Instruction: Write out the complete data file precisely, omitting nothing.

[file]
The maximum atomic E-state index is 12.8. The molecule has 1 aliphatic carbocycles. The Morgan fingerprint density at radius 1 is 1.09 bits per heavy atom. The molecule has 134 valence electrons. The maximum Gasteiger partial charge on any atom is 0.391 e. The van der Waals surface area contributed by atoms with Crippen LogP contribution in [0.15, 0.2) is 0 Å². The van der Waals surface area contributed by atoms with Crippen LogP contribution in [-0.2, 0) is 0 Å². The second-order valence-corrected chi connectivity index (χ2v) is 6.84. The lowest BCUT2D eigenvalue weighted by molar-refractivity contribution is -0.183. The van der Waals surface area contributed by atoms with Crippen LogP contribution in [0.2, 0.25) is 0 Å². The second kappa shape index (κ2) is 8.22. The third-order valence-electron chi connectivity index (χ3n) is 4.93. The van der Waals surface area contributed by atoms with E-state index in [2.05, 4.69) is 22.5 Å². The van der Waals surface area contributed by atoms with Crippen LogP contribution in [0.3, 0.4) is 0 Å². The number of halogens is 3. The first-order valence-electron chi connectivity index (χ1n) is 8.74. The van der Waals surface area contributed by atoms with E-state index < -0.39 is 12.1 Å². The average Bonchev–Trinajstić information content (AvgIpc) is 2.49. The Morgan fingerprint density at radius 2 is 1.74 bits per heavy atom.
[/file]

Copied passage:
The maximum atomic E-state index is 12.8. The molecule has 1 aliphatic carbocycles. The Morgan fingerprint density at radius 1 is 1.09 bits per heavy atom. The molecule has 134 valence electrons. The maximum Gasteiger partial charge on any atom is 0.391 e. The van der Waals surface area contributed by atoms with Crippen LogP contribution in [0.15, 0.2) is 0 Å². The van der Waals surface area contributed by atoms with Crippen LogP contribution in [-0.2, 0) is 0 Å². The second-order valence-corrected chi connectivity index (χ2v) is 6.84. The lowest BCUT2D eigenvalue weighted by molar-refractivity contribution is -0.183. The van der Waals surface area contributed by atoms with Crippen LogP contribution in [0.2, 0.25) is 0 Å². The second kappa shape index (κ2) is 8.22. The third-order valence-electron chi connectivity index (χ3n) is 4.93. The van der Waals surface area contributed by atoms with E-state index in [2.05, 4.69) is 22.5 Å². The van der Waals surface area contributed by atoms with Crippen LogP contribution in [0.3, 0.4) is 0 Å². The number of halogens is 3. The first-order valence-electron chi connectivity index (χ1n) is 8.74. The van der Waals surface area contributed by atoms with E-state index < -0.39 is 12.1 Å². The average Bonchev–Trinajstić information content (AvgIpc) is 2.49. The Morgan fingerprint density at radius 2 is 1.74 bits per heavy atom.